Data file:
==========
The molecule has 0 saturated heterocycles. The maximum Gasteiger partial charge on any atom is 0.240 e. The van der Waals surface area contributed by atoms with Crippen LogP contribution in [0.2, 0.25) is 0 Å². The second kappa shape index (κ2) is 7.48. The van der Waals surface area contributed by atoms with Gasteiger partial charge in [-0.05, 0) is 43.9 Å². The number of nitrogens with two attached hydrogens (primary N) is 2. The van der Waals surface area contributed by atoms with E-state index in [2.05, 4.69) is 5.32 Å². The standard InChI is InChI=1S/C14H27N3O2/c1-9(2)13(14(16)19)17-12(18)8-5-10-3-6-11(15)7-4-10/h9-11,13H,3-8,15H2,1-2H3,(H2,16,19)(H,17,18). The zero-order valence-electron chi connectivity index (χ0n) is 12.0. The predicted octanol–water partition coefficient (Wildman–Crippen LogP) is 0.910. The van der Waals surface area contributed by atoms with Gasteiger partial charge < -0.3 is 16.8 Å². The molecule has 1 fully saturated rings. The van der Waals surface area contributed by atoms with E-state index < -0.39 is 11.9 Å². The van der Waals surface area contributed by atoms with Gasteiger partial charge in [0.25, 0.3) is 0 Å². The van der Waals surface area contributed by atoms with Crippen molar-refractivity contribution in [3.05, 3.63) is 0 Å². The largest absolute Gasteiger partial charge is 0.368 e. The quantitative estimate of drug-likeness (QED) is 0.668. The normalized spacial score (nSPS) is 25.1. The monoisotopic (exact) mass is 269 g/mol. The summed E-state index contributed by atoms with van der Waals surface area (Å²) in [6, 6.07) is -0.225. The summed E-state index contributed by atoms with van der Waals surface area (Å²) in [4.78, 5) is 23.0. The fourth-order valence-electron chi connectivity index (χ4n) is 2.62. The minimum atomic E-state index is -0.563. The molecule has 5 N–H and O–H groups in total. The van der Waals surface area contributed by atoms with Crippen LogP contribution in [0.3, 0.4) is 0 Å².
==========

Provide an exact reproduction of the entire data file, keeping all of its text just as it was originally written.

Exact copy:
The molecule has 0 saturated heterocycles. The maximum Gasteiger partial charge on any atom is 0.240 e. The van der Waals surface area contributed by atoms with Crippen LogP contribution in [0.2, 0.25) is 0 Å². The second kappa shape index (κ2) is 7.48. The van der Waals surface area contributed by atoms with Gasteiger partial charge in [-0.05, 0) is 43.9 Å². The number of nitrogens with two attached hydrogens (primary N) is 2. The van der Waals surface area contributed by atoms with E-state index in [2.05, 4.69) is 5.32 Å². The standard InChI is InChI=1S/C14H27N3O2/c1-9(2)13(14(16)19)17-12(18)8-5-10-3-6-11(15)7-4-10/h9-11,13H,3-8,15H2,1-2H3,(H2,16,19)(H,17,18). The zero-order valence-electron chi connectivity index (χ0n) is 12.0. The predicted octanol–water partition coefficient (Wildman–Crippen LogP) is 0.910. The van der Waals surface area contributed by atoms with Gasteiger partial charge < -0.3 is 16.8 Å². The molecule has 1 fully saturated rings. The van der Waals surface area contributed by atoms with E-state index < -0.39 is 11.9 Å². The van der Waals surface area contributed by atoms with Gasteiger partial charge in [0.25, 0.3) is 0 Å². The van der Waals surface area contributed by atoms with Crippen molar-refractivity contribution in [3.05, 3.63) is 0 Å². The largest absolute Gasteiger partial charge is 0.368 e. The quantitative estimate of drug-likeness (QED) is 0.668. The normalized spacial score (nSPS) is 25.1. The monoisotopic (exact) mass is 269 g/mol. The summed E-state index contributed by atoms with van der Waals surface area (Å²) in [6, 6.07) is -0.225. The summed E-state index contributed by atoms with van der Waals surface area (Å²) in [4.78, 5) is 23.0. The fourth-order valence-electron chi connectivity index (χ4n) is 2.62. The minimum atomic E-state index is -0.563. The molecule has 5 N–H and O–H groups in total. The van der Waals surface area contributed by atoms with Crippen LogP contribution in [0.3, 0.4) is 0 Å².